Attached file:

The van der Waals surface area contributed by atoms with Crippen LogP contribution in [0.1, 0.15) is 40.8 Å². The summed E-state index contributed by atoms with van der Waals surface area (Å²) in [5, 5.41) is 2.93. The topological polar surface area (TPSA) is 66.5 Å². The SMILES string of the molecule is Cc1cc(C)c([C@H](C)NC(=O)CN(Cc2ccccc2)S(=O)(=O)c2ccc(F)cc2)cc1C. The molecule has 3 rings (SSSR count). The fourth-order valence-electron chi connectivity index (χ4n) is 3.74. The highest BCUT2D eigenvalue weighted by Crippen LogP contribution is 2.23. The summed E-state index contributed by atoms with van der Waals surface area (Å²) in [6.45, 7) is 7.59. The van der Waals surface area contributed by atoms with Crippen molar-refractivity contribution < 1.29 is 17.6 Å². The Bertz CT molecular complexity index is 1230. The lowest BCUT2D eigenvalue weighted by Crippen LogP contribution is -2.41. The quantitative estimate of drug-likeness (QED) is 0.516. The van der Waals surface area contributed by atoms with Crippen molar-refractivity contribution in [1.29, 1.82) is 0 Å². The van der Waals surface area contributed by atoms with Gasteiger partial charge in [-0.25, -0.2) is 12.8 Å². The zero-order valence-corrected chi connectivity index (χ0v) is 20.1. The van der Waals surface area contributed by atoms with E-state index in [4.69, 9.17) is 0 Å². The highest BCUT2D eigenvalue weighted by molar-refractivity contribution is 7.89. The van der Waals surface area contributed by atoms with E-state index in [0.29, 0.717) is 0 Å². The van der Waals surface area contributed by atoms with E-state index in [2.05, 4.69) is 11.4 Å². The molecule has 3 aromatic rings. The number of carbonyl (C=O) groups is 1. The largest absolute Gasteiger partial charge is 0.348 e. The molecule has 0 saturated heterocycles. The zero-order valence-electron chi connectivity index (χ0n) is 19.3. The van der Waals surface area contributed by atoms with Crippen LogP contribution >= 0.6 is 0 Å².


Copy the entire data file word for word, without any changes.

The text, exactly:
The van der Waals surface area contributed by atoms with Crippen LogP contribution in [0.1, 0.15) is 40.8 Å². The summed E-state index contributed by atoms with van der Waals surface area (Å²) in [5, 5.41) is 2.93. The topological polar surface area (TPSA) is 66.5 Å². The SMILES string of the molecule is Cc1cc(C)c([C@H](C)NC(=O)CN(Cc2ccccc2)S(=O)(=O)c2ccc(F)cc2)cc1C. The molecule has 3 rings (SSSR count). The fourth-order valence-electron chi connectivity index (χ4n) is 3.74. The highest BCUT2D eigenvalue weighted by Crippen LogP contribution is 2.23. The summed E-state index contributed by atoms with van der Waals surface area (Å²) in [6.45, 7) is 7.59. The van der Waals surface area contributed by atoms with Crippen molar-refractivity contribution < 1.29 is 17.6 Å². The Bertz CT molecular complexity index is 1230. The lowest BCUT2D eigenvalue weighted by Crippen LogP contribution is -2.41. The quantitative estimate of drug-likeness (QED) is 0.516. The van der Waals surface area contributed by atoms with Crippen molar-refractivity contribution in [1.29, 1.82) is 0 Å². The van der Waals surface area contributed by atoms with Gasteiger partial charge in [-0.25, -0.2) is 12.8 Å². The zero-order valence-corrected chi connectivity index (χ0v) is 20.1. The van der Waals surface area contributed by atoms with E-state index in [4.69, 9.17) is 0 Å². The highest BCUT2D eigenvalue weighted by molar-refractivity contribution is 7.89. The van der Waals surface area contributed by atoms with E-state index in [0.29, 0.717) is 0 Å². The van der Waals surface area contributed by atoms with E-state index in [2.05, 4.69) is 11.4 Å². The molecule has 3 aromatic rings. The number of carbonyl (C=O) groups is 1. The largest absolute Gasteiger partial charge is 0.348 e. The molecule has 0 saturated heterocycles. The zero-order valence-electron chi connectivity index (χ0n) is 19.3. The van der Waals surface area contributed by atoms with Crippen LogP contribution >= 0.6 is 0 Å².